This is a post for those of you who read to kids, and those of you who write for kids. Or, for those of you who’d like to do either.
As a parent, teacher, artist and writer, I interact with stories on a daily basis. When Kingsley, our oldest, was born, we committed to reading to him everyday – at least three books a day. We wanted him to hear a lot of words and we wanted that bonding time.
As a teacher, I can tell you that the more you read WITH your kids, the closer you’ll bond with them, too. Want to get to know them? Ask them what they think. And really, really listen. Ask deep, thought-provoking questions. Go on a journey with their ideas.
And as a storyteller (I use that interchangeably with words and pictures and both), the more you ask yourself as you create, the better.
There are certain questions that we can ask kids when we read, no matter how old they are (seriously – even if they can’t speak, they should still hear the language we want them to use and think with), and those same questions apply to our storytelling.
The end goal is always thinking. It’s imagination. It’s deciphering the world – the world that IS, the world that WAS and the world that COULD BE. It’s about making sense of little things and big things (they’re all big things when you’re little, and even when you’re big). It’s about understanding stories, and how they’re told and why they’re told. It’s how we learn to tell stories, and that makes us interact more intricately with words and pictures.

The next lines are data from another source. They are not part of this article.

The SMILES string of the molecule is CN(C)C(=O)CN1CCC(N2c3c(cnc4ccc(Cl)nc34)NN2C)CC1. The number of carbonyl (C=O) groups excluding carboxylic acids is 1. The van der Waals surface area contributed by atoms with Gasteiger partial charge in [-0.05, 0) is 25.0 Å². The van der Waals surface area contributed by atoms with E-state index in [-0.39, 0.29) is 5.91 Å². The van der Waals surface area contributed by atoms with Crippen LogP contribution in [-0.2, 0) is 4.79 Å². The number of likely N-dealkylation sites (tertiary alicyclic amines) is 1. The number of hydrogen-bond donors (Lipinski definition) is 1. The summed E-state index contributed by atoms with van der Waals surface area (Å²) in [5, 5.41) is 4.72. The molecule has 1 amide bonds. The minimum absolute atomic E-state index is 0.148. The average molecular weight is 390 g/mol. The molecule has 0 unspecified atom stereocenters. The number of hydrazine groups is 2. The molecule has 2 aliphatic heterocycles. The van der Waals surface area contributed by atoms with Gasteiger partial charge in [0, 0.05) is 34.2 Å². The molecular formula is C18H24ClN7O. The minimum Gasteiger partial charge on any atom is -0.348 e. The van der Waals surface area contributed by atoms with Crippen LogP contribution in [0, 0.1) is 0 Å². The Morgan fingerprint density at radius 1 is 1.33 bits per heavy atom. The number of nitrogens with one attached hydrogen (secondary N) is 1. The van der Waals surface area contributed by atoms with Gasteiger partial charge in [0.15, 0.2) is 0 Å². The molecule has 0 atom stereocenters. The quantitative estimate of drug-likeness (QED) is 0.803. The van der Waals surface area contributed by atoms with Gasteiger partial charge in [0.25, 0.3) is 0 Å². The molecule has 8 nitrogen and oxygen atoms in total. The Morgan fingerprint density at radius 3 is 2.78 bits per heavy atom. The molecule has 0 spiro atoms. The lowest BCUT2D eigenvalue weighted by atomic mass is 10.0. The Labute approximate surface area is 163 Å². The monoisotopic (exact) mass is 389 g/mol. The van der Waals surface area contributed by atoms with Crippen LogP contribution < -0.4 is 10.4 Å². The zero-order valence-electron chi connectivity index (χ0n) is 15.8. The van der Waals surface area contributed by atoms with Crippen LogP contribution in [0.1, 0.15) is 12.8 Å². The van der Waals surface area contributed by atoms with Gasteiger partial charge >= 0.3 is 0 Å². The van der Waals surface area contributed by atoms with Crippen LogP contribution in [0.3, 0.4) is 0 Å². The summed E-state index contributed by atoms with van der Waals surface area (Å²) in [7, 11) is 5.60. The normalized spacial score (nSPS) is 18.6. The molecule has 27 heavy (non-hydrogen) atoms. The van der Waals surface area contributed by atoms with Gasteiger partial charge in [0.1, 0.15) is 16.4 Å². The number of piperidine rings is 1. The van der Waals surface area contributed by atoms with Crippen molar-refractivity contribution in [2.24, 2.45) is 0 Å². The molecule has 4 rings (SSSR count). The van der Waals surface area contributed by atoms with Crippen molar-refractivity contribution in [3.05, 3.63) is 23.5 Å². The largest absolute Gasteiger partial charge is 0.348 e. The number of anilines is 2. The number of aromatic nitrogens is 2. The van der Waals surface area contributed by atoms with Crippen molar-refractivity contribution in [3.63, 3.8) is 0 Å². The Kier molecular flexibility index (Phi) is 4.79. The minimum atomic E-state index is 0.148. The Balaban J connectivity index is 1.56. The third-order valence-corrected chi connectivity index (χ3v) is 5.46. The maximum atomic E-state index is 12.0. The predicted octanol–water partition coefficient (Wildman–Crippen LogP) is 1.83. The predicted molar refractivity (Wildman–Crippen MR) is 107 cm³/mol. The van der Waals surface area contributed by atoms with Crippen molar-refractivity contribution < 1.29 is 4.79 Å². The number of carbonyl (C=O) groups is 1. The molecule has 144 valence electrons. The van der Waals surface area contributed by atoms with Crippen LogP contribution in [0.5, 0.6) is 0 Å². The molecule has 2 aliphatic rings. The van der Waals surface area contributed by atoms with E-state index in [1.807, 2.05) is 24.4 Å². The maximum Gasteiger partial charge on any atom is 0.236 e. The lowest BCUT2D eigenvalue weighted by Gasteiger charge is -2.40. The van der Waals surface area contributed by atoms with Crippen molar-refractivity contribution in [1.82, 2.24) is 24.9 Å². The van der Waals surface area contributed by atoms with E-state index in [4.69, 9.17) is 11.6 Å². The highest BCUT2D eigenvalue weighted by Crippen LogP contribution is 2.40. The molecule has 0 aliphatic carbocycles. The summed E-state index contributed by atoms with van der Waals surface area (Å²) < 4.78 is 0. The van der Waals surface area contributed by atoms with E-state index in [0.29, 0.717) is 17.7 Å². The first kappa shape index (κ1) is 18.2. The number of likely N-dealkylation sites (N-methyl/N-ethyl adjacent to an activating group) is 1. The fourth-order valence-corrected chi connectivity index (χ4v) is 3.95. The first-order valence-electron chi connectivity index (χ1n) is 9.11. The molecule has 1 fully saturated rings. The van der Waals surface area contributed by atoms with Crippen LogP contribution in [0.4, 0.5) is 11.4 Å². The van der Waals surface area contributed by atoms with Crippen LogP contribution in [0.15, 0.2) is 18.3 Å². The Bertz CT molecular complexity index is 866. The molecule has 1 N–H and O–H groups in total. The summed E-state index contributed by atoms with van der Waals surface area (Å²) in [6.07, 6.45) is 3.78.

As we read and as we write, we should consider the following questions:
Who is the audience? Who is this made for? How do we know? What clues give that away?
Why did the character DO that? What would YOU have done?
Why did that happen? What might happen next? What if the opposite happened next? Then what?
What’s with the colours? Why are they (bright/dark/old-looking/changing)?
How did that story end? Why do you think it ended like that? How else could it have ended?
Who told this story? Why?
What do you think this character is like during the rest of his/her life? When they’re NOT in this book?
Where did this idea come from?
What’s your favourite part? Why?
Would this story be different if the main character was … (a boy? a girl? one of the secondary characters? a dog?)
There are billions of other questions, but these will guide some conversations that will head down different paths, that can deepen bonds, increase thinking and make life with books that much more curious.